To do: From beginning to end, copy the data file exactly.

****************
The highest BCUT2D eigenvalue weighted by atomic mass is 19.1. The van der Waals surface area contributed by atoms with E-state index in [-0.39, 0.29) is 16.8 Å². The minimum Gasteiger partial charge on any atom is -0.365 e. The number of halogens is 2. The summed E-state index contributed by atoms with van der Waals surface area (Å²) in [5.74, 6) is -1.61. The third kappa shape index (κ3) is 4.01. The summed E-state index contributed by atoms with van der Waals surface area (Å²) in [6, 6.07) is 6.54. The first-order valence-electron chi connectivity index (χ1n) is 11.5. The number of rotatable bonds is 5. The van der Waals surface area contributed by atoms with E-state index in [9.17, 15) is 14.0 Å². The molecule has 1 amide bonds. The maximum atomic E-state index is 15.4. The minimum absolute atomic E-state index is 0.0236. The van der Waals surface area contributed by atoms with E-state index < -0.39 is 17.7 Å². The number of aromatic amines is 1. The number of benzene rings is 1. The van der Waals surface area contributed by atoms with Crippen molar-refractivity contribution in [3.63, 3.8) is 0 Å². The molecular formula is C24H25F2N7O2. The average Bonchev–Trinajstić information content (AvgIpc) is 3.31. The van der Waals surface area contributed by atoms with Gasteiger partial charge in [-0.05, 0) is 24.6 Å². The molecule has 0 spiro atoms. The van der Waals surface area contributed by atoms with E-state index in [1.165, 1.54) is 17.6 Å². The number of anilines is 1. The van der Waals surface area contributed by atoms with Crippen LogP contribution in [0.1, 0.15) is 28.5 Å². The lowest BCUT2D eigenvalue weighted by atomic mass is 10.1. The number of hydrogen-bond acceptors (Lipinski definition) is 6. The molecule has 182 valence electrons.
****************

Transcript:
The highest BCUT2D eigenvalue weighted by atomic mass is 19.1. The van der Waals surface area contributed by atoms with E-state index in [-0.39, 0.29) is 16.8 Å². The minimum Gasteiger partial charge on any atom is -0.365 e. The number of halogens is 2. The summed E-state index contributed by atoms with van der Waals surface area (Å²) in [5.74, 6) is -1.61. The third kappa shape index (κ3) is 4.01. The summed E-state index contributed by atoms with van der Waals surface area (Å²) in [6, 6.07) is 6.54. The first-order valence-electron chi connectivity index (χ1n) is 11.5. The number of rotatable bonds is 5. The van der Waals surface area contributed by atoms with E-state index in [9.17, 15) is 14.0 Å². The molecule has 1 amide bonds. The maximum atomic E-state index is 15.4. The minimum absolute atomic E-state index is 0.0236. The van der Waals surface area contributed by atoms with E-state index < -0.39 is 17.7 Å². The number of aromatic amines is 1. The number of benzene rings is 1. The van der Waals surface area contributed by atoms with Crippen molar-refractivity contribution in [3.63, 3.8) is 0 Å². The molecular formula is C24H25F2N7O2. The average Bonchev–Trinajstić information content (AvgIpc) is 3.31. The van der Waals surface area contributed by atoms with Gasteiger partial charge in [-0.05, 0) is 24.6 Å². The molecule has 0 spiro atoms. The van der Waals surface area contributed by atoms with E-state index in [1.165, 1.54) is 17.6 Å². The number of anilines is 1. The van der Waals surface area contributed by atoms with Crippen LogP contribution in [0.1, 0.15) is 28.5 Å². The lowest BCUT2D eigenvalue weighted by atomic mass is 10.1. The number of hydrogen-bond acceptors (Lipinski definition) is 6. The molecule has 182 valence electrons.